Site Architecture: One big rails app or multiple small apps

Hi,

What does everyone think regarding whether to build one large rails app
or multiple small rails apps?

For example, lets say I build an online friends site using ror, which
would contain different categories to be placed under subdomains under
the toplevel.

For example:
mysite.com: showcasing all sections, handle user registration and
login
dating.mysite.com: for general dating
intimate.mysite.com: for intimate encounters
friends.mysite.com: for general friendship

Should I make each of the above section a separate rails application?
mysite.com --> mainapp
dating.mysite.com --> datingapp
intimate.mysite.com --> intimateapp
friends.mysite.com --> friendapp

Or would it be better to create all those sections under one single
rails application such as:
mainapp/
mainapp/dating_module
mainapp/intimate

Looking to be enlightened on some pros and cons for both ways, in
regards to peformance, maintainability, development, etc.

Few things to consider in my design:

  • each section of site will share 1 database and user registration/login
    system via the main mysite.com
  • each section of the site will have many common functionalities, such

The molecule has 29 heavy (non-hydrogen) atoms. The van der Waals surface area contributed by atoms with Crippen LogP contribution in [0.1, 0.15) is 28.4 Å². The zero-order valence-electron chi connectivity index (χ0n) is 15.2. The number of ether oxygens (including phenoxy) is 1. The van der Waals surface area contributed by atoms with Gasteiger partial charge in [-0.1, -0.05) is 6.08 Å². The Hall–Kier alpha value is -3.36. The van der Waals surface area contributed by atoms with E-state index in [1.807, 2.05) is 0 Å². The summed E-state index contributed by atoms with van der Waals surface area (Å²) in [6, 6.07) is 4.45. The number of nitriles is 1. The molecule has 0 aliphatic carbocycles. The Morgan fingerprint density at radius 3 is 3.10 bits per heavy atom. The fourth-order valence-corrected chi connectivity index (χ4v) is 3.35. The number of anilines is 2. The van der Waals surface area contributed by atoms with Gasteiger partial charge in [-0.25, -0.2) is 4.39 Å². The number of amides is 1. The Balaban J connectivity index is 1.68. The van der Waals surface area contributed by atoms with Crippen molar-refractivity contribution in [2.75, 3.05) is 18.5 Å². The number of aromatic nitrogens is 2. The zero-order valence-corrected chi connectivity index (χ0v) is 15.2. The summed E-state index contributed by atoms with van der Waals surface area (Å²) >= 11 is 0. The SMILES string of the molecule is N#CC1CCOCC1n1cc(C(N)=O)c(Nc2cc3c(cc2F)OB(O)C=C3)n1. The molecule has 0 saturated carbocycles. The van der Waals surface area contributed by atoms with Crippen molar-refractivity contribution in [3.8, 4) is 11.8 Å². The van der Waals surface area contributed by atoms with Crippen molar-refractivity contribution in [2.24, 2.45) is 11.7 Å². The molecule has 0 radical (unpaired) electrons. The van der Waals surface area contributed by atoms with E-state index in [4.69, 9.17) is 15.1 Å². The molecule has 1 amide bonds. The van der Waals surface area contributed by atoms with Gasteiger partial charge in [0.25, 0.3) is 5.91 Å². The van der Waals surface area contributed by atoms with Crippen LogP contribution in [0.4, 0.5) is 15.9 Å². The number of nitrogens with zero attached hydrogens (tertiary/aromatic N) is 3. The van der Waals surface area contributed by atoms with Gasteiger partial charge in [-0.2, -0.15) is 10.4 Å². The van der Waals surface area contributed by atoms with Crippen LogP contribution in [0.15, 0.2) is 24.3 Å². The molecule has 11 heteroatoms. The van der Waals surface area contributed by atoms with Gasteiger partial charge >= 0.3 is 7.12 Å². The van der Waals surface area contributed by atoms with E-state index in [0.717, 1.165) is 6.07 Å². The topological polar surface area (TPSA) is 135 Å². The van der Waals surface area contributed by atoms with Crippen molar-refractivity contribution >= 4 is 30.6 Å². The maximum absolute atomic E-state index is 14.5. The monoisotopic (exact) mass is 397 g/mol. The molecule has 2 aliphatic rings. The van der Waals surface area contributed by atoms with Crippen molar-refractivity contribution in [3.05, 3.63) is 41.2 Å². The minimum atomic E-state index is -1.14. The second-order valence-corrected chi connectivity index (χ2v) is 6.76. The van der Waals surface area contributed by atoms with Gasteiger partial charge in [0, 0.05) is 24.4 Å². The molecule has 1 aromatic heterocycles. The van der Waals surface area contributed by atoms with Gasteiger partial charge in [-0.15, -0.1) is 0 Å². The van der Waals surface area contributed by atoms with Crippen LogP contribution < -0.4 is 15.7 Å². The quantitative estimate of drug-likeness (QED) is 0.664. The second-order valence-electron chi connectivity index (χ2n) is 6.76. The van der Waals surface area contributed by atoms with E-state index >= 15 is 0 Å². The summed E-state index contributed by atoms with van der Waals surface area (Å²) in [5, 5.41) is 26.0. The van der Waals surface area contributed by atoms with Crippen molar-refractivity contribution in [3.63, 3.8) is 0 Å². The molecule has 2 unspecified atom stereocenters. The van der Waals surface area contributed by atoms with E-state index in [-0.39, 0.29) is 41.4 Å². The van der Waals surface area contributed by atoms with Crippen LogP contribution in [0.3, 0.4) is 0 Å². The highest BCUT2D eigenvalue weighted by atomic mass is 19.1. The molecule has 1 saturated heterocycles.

as user data, tags, user photos. I would expect a good portion of the
    models to be the same and some of the controller. The views would be
    completely different.
  • For example, a user going to “my account” section should be the same
    across all sections as that data shared among all sections.

Thanks!

Truong-an Thai wrote:

Hi,

What does everyone think regarding whether to build one large rails app
or multiple small rails apps?

One app.

Ruby allows you all sorts of ways to share code between the similar
modules: inheritance, modules as mixins, metaprogramming, etc

If the user accounts are common and there is one database for the whole
thing then I think you’d be doing battle and going against Rails if you
had multiple applications.

Although I’ve never done it, Rails also allows ways of splitting a high
traffic application across multiple servers (db on one server, app
parts on other servers) and Capistrano can help with this deployment.

Peter

Hi Peter,

How would you split up the modules in the application? I have seen
people do nesting with routes, etc but in terms of maintanence down
the track how would someone know what is where? Hope that makes sense.

Thanks,
Carl.

On 9/3/06, [email protected] [email protected] wrote:

modules: inheritance, modules as mixins, metaprogramming, etc


Carl W.
0412218979
[email protected]

Carl W. wrote:

Hi Peter,

How would you split up the modules in the application? I have seen
people do nesting with routes, etc but in terms of maintanence down
the track how would someone know what is where? Hope that makes sense.

That’s a lot more advice than I could give. It would depend so much on
the situation and how the modules interconnect and a whole lot more.
Perhaps post a specific example and someone with appropriate experience
can give a valuable answer.

Give that that orginial post said that everything will be the same